Bone broth rocks!! If you have never made it, you must try it. I guarantee that once you get the hang of making this "liquid gold", you will fall in love with the taste and the positive changes that come with it when consumed regularly.
Bone Broth Benefits:
- Bone broth has an exquisite flavor and it is a nutritional powerhouse
- It is full of easy-to-assimilate minerals
- Contains amino acids and goodies like glucosamine chondroitin
- It fortifies the immune system
- A very powerful tool in combating colds and flus
- It enhances digestion and remarkably healing for the gut
- It nourishes all body parts related to collagen.This means joints, tendons, ligaments, skin, mucus membranes, and bone. Fantastic for beautiful skin and eliminating cellulite!
- Contains glutamine, also found in bone broth, is important metabolic fuel for cells in the small intestine.
- It is a fantastic healing food for adrenal fatigue and supports kidney health, too!
- It is a great source of bioavailable calcium, magnesium, phosphorous and other trace minerals that are so lacking in our diets today. Supports healthy teeth.
How does purchased stock compare to home-made? Like cut glass to a diamond. Today’s commercial gelatin, derived only from hides and skin, contains protein but is not an energy tonic. Whereas, gelatin extracted from bones is a nutritious source of collagen, calcium, minerals and the amino acids proline and glycine. Soup or broth/stock in a can or box is NOT a whole, real, healthy food. Period. There are ALWAYS additives, fillers or so-called “natural flavors” in those packages – none of which are health-promoting. In fact, it may as well be artificially flavored water. It’s not the same as traditional broth or stock, which – in addition to minerals – also contains natural gelatin, another healing substance.
The secret to a bone energy tonic is long cooking with a little solvent such as vinegar or wine to extract nutrients. Because bones are dense it takes a long time to draw out all their nutrients.
Make sure that all bones are sourced from animals that are organic and grass-fed or pastured and free-range. Remember, everything that the animal ate, how it lived, and where it lived all factor into the health benefits of your broth. For example, you will find a major difference in the quality of broth derived from an organic chicken as compared to a conventionally raised chicken. Chickens raised in factories are grown for their meat, not their bones - their diet and lifestyle result in bones that lack minerals and, as a result, your broth will be less nutritious. Organic onions are also higher in allicin, an immune enhancing substance, so the immuno-protective elements of your broth will be less if using non organic onions.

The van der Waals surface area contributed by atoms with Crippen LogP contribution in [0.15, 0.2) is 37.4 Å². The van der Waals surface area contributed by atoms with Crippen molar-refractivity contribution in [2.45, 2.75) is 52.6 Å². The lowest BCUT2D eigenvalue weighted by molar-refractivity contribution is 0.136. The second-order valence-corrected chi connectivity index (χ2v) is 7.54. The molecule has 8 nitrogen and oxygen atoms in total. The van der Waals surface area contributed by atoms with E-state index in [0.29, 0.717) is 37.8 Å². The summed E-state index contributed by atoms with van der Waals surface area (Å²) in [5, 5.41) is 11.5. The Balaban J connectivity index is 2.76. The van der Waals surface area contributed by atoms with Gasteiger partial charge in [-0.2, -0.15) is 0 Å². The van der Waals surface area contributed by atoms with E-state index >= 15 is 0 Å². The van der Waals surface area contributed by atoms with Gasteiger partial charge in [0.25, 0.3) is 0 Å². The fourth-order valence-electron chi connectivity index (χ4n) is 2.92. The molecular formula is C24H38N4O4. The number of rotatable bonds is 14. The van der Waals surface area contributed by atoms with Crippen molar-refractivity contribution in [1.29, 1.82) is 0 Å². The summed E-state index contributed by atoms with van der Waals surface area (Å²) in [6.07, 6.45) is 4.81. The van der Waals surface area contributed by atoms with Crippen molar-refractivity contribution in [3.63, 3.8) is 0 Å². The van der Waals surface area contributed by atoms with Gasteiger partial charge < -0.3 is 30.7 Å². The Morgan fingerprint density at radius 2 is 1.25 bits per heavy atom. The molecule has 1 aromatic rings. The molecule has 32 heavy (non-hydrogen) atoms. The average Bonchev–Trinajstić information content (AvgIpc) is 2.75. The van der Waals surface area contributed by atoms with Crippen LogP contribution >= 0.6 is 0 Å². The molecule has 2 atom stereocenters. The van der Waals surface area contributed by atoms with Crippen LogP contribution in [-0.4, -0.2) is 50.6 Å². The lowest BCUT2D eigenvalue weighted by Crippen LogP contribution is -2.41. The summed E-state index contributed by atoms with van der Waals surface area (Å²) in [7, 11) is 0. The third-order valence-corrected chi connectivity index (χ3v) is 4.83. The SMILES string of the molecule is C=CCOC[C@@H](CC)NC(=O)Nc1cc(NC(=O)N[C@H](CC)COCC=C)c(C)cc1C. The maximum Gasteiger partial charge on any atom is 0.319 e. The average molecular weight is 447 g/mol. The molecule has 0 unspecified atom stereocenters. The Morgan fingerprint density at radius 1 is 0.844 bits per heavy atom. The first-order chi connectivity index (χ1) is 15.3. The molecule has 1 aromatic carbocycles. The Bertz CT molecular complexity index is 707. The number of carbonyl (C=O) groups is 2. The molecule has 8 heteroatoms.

Make sure the bones, especially large bones, are cut into small pieces. This reduces cooking time and allows more material to become a part of the broth.
Learning to make broth is especially great if you are eating healthy on a budget - it allows you to squeezes extra value from your meat and vegetable scraps. By using the bones from leftover roast chickens matched with vegetable scraps you’ve saved, you can make a gallon of stock for pennies. In getting to know your butcher or local rancher, you can often acquire beef or lamb bones for free. Preparing your own stock at home can possibly save you more money over time than any other kitchen endeavor. Consider that a one-quart package of Pacific Organic Broth will set you back at least $4.75 at most grocers, but making your own bone broth from kitchen scraps will cost you only the pennies needed for energy use. And it tastes better.
While we can also use vegetable-only broths to obtain certain minerals, without bones in the mix, we won’t get some of the other fantastic benefits from the gelatin and collagen they provide.
Broth should be strained. Perfectionists will want to chill the broth to remove the fat. Stock will keep several days in the refrigerator or if not using the broth right away, put it in the freezer for longer storage.
If your broth tastes greasy, transfer it to a mason jar and stick it in the fridge. The fat will rise to the top and solidify, then you can pick it off and use the resulting broth which should not be greasy at all.
Boiled down it concentrates and becomes a jellylike fumée or demi-glaze that can be reconstituted into a sauce by adding water.
Ways to Use Bone Broth:
- Season and consume as a hot drink with any meal or as an energy-giving snack.
- Use as a base for a vast array of thin or thick soups and stews.
- Use as a base for gravies and sauces to go on veggies, meats, even salads.
- Braise vegetables in a small amount of stock. Then consume both the veggies and the cooking liquid.
- Use as part of the liquid added at the end when stir frying.
- Use as the cooking liquid for grains, beans, pasta. Just be sure to consume the precious liquid in some fashion.
- Save it for soup or stew.